For The Love Of The Game And The Moment

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I was that kid.

I was the kid that jumped at the opportunity to not only see my favorite ballplayers, but to actually meet them as well. See, I came to age in the early 90’s, when being a young black kid meant having no shortage of stars that we could relate to. From Ken Griffey Jr. and Frank Thomas to Joe Carter, Barry Larkin, Barry Bonds, Tony Gwynn, Andre Dawson and a host of others. This was a relatable time, and the product of that time is a host of fans of the game. I met several of these greats of the game, in addition to others that weren’t on Mount Olympus such as them, but it was still just as major in my mind at the moment. Because it made the surreal turn real, if only for just a moment. But a moment turned into a lot more over the years.

Coming up in St. Louis, there were Ozzie Smith, Ray Lankford, Bernard Gilkey, Lee Smith, Brian Jordan, Mark Whiten … I mean, the list went on and on. And in many of those cases, I got a chance to have not only that very same moment above, but to actually sit there and ask the best questions I could muster at 9 or 10 years old. What’s bigger is that these giants in my eyes took the time to have those human moments. Along with the countless hours that my father and coaches took with me to show me the game, I developed some great memories, as well as a lifelong passion.

Baseball isn’t dying, but it’s not what it was a generation ago either. It’s a game that’s handed down in an era where less things are. It’s a game that is given from generation to generation, with a passion and patience unlike many others. It’s stoked in the experience of being at a park that seems both much like the one close to your neighborhood, but at the same time nothing like it at all. In the urban community, park life can be scarce, so the opportunity to see the splendor that is a big league ballpark is especially remarkable. It’s an experience that has to remain a special one, the type that a simple 30-second encounter can spark forever — to seek out better and better neighborhoods to play in. Until one day, you look around and see that same type of park around yourself, and a kid that looks an awful lot like you.

That all starts somewhere, at some point along the road of life. Take that time to create this moment.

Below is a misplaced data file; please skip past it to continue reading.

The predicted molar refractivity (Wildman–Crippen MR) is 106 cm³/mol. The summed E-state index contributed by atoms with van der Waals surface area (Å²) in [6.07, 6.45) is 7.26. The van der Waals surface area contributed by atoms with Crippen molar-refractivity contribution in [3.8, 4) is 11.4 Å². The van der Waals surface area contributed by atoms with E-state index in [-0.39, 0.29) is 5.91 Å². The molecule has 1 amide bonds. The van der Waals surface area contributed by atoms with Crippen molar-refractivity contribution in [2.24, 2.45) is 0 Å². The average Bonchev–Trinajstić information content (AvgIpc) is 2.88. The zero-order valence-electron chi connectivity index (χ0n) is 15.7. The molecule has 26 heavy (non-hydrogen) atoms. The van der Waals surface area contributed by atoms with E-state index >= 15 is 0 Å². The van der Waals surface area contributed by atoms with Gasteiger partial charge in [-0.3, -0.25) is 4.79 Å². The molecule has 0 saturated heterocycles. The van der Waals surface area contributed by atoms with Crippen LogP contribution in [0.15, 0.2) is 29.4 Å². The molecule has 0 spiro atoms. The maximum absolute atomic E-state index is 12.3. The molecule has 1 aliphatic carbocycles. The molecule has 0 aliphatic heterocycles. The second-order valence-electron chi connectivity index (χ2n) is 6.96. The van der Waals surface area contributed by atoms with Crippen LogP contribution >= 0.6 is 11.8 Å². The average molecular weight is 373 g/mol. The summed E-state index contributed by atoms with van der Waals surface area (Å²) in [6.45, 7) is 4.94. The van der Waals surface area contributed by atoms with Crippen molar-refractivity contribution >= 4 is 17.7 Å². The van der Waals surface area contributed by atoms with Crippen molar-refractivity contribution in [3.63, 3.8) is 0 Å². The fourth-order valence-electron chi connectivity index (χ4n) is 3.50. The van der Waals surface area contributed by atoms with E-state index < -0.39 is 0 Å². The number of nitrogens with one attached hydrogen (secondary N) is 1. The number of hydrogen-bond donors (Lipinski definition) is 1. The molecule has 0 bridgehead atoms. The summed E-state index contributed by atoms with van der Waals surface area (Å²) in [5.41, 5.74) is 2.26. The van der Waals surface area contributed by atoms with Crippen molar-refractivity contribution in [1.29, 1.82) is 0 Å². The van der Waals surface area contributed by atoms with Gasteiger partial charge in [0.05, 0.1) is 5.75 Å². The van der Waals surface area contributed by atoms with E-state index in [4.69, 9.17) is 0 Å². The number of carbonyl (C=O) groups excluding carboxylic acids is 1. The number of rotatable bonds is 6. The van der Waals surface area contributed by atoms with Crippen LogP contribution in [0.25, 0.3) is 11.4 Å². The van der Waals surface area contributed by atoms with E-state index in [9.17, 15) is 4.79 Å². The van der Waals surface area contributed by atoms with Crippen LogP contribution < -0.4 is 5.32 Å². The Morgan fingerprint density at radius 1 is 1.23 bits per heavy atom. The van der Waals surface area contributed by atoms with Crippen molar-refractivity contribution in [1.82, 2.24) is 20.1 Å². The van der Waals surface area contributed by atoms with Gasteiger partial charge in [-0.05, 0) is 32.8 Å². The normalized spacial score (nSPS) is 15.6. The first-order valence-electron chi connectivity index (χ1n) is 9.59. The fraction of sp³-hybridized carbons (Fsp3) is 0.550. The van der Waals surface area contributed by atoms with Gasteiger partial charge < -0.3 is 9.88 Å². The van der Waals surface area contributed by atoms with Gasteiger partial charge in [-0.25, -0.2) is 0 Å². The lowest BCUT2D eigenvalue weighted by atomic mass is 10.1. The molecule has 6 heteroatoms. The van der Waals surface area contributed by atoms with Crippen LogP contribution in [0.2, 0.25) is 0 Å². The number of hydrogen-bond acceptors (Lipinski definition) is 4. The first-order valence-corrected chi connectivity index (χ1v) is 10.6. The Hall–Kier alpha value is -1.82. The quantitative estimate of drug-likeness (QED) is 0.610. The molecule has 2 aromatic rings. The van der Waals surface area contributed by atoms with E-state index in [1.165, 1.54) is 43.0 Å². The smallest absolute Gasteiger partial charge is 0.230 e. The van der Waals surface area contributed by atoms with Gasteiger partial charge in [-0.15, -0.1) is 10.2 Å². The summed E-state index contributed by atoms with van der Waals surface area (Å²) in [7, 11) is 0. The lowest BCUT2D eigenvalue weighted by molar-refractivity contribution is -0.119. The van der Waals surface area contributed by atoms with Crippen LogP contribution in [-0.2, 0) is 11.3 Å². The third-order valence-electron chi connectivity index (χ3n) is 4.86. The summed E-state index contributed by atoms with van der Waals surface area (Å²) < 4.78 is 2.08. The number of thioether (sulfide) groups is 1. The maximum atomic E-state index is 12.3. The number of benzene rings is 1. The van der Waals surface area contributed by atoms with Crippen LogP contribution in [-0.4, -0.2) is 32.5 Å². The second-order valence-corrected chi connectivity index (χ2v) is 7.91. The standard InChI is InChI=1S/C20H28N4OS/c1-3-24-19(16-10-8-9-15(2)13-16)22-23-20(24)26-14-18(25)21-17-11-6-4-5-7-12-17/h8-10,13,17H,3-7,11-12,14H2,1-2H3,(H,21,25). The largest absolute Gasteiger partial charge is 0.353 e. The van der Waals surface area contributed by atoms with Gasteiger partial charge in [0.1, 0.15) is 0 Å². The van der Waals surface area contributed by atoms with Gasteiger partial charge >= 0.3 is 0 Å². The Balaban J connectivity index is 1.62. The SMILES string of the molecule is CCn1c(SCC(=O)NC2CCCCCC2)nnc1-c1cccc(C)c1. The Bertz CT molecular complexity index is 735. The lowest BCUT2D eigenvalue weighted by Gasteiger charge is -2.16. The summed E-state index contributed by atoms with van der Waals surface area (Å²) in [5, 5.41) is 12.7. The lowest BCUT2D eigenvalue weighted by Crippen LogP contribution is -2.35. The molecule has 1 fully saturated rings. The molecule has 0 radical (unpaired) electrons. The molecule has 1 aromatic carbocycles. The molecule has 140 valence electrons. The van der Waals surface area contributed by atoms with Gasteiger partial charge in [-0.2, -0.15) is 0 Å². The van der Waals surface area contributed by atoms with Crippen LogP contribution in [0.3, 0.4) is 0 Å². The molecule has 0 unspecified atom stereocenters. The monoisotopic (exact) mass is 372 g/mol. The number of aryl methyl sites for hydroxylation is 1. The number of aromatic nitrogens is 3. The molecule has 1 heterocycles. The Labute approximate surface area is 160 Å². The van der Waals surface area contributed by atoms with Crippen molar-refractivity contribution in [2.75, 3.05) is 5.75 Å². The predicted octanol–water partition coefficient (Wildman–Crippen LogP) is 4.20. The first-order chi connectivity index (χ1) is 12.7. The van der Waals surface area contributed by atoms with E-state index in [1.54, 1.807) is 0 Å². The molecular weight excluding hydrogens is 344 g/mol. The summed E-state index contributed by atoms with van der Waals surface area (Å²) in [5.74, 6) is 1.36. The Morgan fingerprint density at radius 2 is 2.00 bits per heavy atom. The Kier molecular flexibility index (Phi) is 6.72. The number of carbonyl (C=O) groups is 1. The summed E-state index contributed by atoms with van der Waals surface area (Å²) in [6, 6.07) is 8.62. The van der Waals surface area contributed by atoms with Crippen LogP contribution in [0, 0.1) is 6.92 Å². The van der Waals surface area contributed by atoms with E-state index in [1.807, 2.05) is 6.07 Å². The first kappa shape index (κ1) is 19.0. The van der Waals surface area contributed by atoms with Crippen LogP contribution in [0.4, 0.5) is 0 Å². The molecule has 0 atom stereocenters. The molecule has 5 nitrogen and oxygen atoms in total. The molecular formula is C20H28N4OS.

4 Replies to “For The Love Of The Game And The Moment”

  1. Seeing those names rekindled the reason why I loved baseball so much growing up. I was able to see guys that looked like me do great things, being a tigers fan it was Sweet Lou, Cecil Fielder, Tony Phillips and others that made that trek to old Tiger stadium so memoriable. I wish the youth of today could have experienced the joys that our generation did because they would look at this great game totally different

  2. I know the cliche can sound corny, but you're so right … the game gets passed on from generation to generation and becomes something a little bit more. Then when you get to see and meet players up close and personal — something that is rarer and rarer these days because athletes are so sheltered and image-conscious — it's a thrill.

    I remember meeting Phillies on opening day for Little League, them going all over the area to give kids a glimpse of a real, live major league ballplayer. Those are the memories that stick with you. Baseball really is great that way.

    1. Hey Rev, real life I just saw Pat Burrell yesterday. He's a scout for the Giants now. I wanted to punch him in the face for all of his Phillies years, but I refrained. I did it for you sir. I did it for you.

      1. Two-time World Series Champion Pat Burrell? For the record, Burrell drove me and every Phillies fan alive nuts for most of his career … but he never complained about getting shit on and ultimately earned some respect.

        And yo, I'm pretty sure I'm gonna be out in San Fran in 2 months. 90 percent. I'll let you know.

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